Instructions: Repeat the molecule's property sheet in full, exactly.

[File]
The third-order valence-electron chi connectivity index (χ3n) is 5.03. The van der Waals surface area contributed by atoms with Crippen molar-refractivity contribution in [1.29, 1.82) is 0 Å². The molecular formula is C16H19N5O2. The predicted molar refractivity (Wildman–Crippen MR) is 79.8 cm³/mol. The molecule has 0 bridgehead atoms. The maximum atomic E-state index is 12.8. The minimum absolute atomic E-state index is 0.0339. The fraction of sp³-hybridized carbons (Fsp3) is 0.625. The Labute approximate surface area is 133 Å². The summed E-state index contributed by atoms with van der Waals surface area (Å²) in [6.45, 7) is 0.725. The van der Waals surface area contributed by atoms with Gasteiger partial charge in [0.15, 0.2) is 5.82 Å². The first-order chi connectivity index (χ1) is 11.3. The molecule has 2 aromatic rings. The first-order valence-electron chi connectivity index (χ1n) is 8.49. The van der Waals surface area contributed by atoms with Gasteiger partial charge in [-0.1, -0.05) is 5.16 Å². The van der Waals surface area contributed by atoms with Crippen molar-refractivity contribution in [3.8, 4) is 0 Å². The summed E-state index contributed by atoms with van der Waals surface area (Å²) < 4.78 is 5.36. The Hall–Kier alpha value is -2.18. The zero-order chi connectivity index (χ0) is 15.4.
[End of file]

The third-order valence-electron chi connectivity index (χ3n) is 5.03. The van der Waals surface area contributed by atoms with Crippen molar-refractivity contribution in [1.29, 1.82) is 0 Å². The molecular formula is C16H19N5O2. The predicted molar refractivity (Wildman–Crippen MR) is 79.8 cm³/mol. The molecule has 0 bridgehead atoms. The maximum atomic E-state index is 12.8. The minimum absolute atomic E-state index is 0.0339. The fraction of sp³-hybridized carbons (Fsp3) is 0.625. The Labute approximate surface area is 133 Å². The summed E-state index contributed by atoms with van der Waals surface area (Å²) in [6.45, 7) is 0.725. The van der Waals surface area contributed by atoms with Gasteiger partial charge in [0.15, 0.2) is 5.82 Å². The first-order chi connectivity index (χ1) is 11.3. The molecule has 2 aromatic rings. The first-order valence-electron chi connectivity index (χ1n) is 8.49. The van der Waals surface area contributed by atoms with Gasteiger partial charge in [-0.1, -0.05) is 5.16 Å². The van der Waals surface area contributed by atoms with Crippen molar-refractivity contribution in [3.8, 4) is 0 Å². The summed E-state index contributed by atoms with van der Waals surface area (Å²) < 4.78 is 5.36. The Hall–Kier alpha value is -2.18. The zero-order chi connectivity index (χ0) is 15.4.